Reply
              • 74. ABCD  |  June 13, 2013 at 9:18 am

                Saya percaya yang communal formula yang formula yang Mahathir maksudkan ialah race-based party, bukannya race-based school.

                Kalau begitu, kenyataan yang bawah ini macam mana pulak?

                “It’s already a fact from the very beginning that vernacular (schools) can be set up by the different communities, which has resulted in our young people not being together and that has become a hindrance towards unity among the people,” Dr Mahathir.

                http://www.themalaysianinsider.com/malaysia/article/dr-m-more-chinese-independent-schools-will-divide-people

                Reply
                • 75. Helen Ang  |  June 13, 2013 at 9:43 am

                  Why should “unity among the people” be the Holy Grail?

                  Let’s say we have a one-foot long ruler to represent Malaysia.

                  Where do you think we now are on that ruler, realistically: Closer to lovey-dovey United Colours of Benetton hand-holding mark or closer to a point where “we should be thankful that we’re not yet race rioting”?

                  Refer to Warrior 231’s comments on this page. He’s the fella who calls the Chinese “Chingkie” and says his “course is firmly welded with [his] fellow Ultras”.

                  Reply
      • 76. Budak melayu kampung  |  June 13, 2013 at 12:44 am

        Melayu ke SK sebab mahu bercampur dgn bangsa lain (maybe im speaking for myself). Malangnya, bangsa lain sgt kurang mahu ke SK. The unintended consequences is that Melayu yg ke SK tidak dpt mengenal dan berkawan dgn bangsa lain… Tidak seperti yg diharapkan.
        Adakah org Malaysia kena pergi ke SJKC atau missionary schools untuk dpt bergaul dgn bangsa lain? Isnt that a paradox?

        Fyi, i went to SRK in town, far away from my kampung because my father wanted me to mix with other races. So i learned to know and befriend non Malays. Even though i then furthered my studies at MRSM, my early childhood experience in SRK provided good grounding in interracial relations. Hence, for myself (i cant say for other people), based on my experience, it is the primary school experience that matters.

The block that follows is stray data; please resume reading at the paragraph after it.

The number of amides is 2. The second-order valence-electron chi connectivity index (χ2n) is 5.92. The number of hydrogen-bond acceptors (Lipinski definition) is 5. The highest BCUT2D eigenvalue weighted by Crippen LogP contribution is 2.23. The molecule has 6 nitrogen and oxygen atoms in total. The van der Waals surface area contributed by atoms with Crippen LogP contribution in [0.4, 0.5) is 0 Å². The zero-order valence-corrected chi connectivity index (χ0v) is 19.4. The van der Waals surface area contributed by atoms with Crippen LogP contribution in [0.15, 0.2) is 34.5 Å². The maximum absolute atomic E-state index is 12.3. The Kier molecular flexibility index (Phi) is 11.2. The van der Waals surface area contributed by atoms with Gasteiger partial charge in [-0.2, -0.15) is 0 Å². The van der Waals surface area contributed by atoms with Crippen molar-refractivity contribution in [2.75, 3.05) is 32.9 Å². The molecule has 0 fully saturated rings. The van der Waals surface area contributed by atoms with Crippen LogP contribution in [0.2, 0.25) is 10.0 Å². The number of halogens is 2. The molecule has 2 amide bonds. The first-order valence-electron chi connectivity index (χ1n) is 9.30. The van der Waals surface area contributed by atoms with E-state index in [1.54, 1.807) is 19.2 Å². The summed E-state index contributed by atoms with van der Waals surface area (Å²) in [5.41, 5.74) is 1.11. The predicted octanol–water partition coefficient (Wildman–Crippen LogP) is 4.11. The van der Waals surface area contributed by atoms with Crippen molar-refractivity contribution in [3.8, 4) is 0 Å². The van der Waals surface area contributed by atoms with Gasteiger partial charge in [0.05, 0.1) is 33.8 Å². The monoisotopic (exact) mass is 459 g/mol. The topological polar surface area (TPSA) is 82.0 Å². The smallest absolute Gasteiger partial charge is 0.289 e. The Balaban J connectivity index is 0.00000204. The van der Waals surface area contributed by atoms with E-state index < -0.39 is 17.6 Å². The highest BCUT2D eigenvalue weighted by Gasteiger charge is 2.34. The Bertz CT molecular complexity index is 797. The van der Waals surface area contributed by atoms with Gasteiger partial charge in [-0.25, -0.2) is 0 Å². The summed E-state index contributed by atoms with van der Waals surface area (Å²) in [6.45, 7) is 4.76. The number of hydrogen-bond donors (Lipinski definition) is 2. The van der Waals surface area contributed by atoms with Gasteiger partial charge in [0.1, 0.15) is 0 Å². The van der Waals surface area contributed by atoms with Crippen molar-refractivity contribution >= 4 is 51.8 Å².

I sent my daughter to an SK near my house (setapak is a multiracial place), hoping that she could have the experience that I had. Unfortunately, 99% is malay. Salah siapa?

        Now i wonder if i should send her to a religious school instead, since it makes no difference in terms of interracial (or lack of it) environment.

        Reply
        • 77. Helen Ang  |  June 13, 2013 at 12:47 am

          Home schooling is an option.

          Reply
          • 78. sarah  |  June 13, 2013 at 1:17 am

            That not a solution for me. I never agree with home schooling for the reason of communication between people need to be learn by experiance not by theories.

            :) sarah

            Reply
            • 79. Helen Ang  |  June 13, 2013 at 8:09 am

              There are advantages and disadvantages.

              The disadvantage, admittedly, is the lack of exposure to peers and the school environment.

              Reply
          • 80. lol  |  June 13, 2013 at 2:21 am

            “Home schooling is an option.”

            Itu juga akan jadi masaalah kalau MAMA DAPSTER JURUSEBANG yang jadi mentornya untuk seluruh warga JURUSEBANG dan yang sewaktu dengannya.

            Reply
            • 81. Helen Ang  |  June 13, 2013 at 7:56 am

              Apa benda-benda lain pun akan menjadi masalah andaikata ianya Mama Dapster yang dijadikan mentor bagi usaha tersebut.

              Dia tu sudah dijulang menjadi Speaker dewan bah, dan The Jerusubang Star telah mentweet-kan “berita baik” (istilah Kristian “good news”, “glad tidings”) itu sebanyak 10 kali dalam jangka tempoh sehari suntuk.

              Jangan lupa, Kumpulan Media Star ini mempunyai modal berbilion ringgit serta audien seramai 5.63 juta orang dewasa.

              Reply
          • 82. ray  |  June 13, 2013 at 6:25 am

            That option is even more reclusive.

            Reply
            • 83. Helen Ang  |  June 13, 2013 at 7:25 am

              Granted that it’s not for everyone and it requires the parents to have some means to be able to carry it out. But I have met home schoolers before.

              Reply
  • 84. Warrior231  |  June 13, 2013 at 1:00 am

    I notice that everyone here and pretty much everywhere else have lost the plot. The starting point of any analyses of human generated data, in this case general election data, is the psychoanalysis of the main actors i.e their motivations, their worldview, their perceptions of truth and reality, their insecurities etc. I have written in many fora since 2008 that divisions along racial and religious fault line would be the inevitable outcome post GE 2013 and it has come to pass which I am not surprised about, even an iota.

    You, the blogger as many of your readership, are not attuned to the subtle shifts in the socio scape. It has been accumulating silently all along, the fissures expanding ever so slowly yet imperceptibly, the fault lines growing by the day. Many, in denial, fail to notice or simply dismiss warning signs like communal land slips, interethnic erosion, sectarian sinkholes etc. as inconsequential events simply because dwelling on it will shock them to the unpalatable reality, they so desperately want to avoid. But shock them it will. The first tectonic shift has taken place and more serious aftershocks will be on the way before the seismic activity subsides. And as in any seismic event, casualties will be unavoidable.